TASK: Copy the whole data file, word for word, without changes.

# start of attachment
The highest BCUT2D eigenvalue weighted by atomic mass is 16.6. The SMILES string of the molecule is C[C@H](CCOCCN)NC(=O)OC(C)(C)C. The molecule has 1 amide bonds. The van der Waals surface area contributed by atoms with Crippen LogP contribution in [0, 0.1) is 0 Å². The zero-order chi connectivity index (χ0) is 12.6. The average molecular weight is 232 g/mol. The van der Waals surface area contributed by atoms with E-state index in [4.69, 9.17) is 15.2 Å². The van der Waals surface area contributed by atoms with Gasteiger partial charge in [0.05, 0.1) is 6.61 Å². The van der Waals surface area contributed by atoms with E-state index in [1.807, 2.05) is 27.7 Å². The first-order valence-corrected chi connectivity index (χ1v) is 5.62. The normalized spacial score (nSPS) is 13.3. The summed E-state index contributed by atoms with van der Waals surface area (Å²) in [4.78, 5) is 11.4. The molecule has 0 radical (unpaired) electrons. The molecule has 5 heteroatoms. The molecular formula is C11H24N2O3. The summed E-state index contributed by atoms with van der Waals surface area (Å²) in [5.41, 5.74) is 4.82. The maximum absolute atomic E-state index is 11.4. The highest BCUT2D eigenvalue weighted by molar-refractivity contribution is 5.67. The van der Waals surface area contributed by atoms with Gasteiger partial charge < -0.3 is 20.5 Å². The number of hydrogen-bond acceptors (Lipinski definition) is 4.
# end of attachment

The highest BCUT2D eigenvalue weighted by atomic mass is 16.6. The SMILES string of the molecule is C[C@H](CCOCCN)NC(=O)OC(C)(C)C. The molecule has 1 amide bonds. The van der Waals surface area contributed by atoms with Crippen LogP contribution in [0, 0.1) is 0 Å². The zero-order chi connectivity index (χ0) is 12.6. The average molecular weight is 232 g/mol. The van der Waals surface area contributed by atoms with E-state index in [4.69, 9.17) is 15.2 Å². The van der Waals surface area contributed by atoms with Gasteiger partial charge in [0.05, 0.1) is 6.61 Å². The van der Waals surface area contributed by atoms with E-state index in [1.807, 2.05) is 27.7 Å². The first-order valence-corrected chi connectivity index (χ1v) is 5.62. The normalized spacial score (nSPS) is 13.3. The summed E-state index contributed by atoms with van der Waals surface area (Å²) in [4.78, 5) is 11.4. The molecule has 0 radical (unpaired) electrons. The molecule has 5 heteroatoms. The molecular formula is C11H24N2O3. The summed E-state index contributed by atoms with van der Waals surface area (Å²) in [5.41, 5.74) is 4.82. The maximum absolute atomic E-state index is 11.4. The highest BCUT2D eigenvalue weighted by molar-refractivity contribution is 5.67. The van der Waals surface area contributed by atoms with Gasteiger partial charge < -0.3 is 20.5 Å². The number of hydrogen-bond acceptors (Lipinski definition) is 4.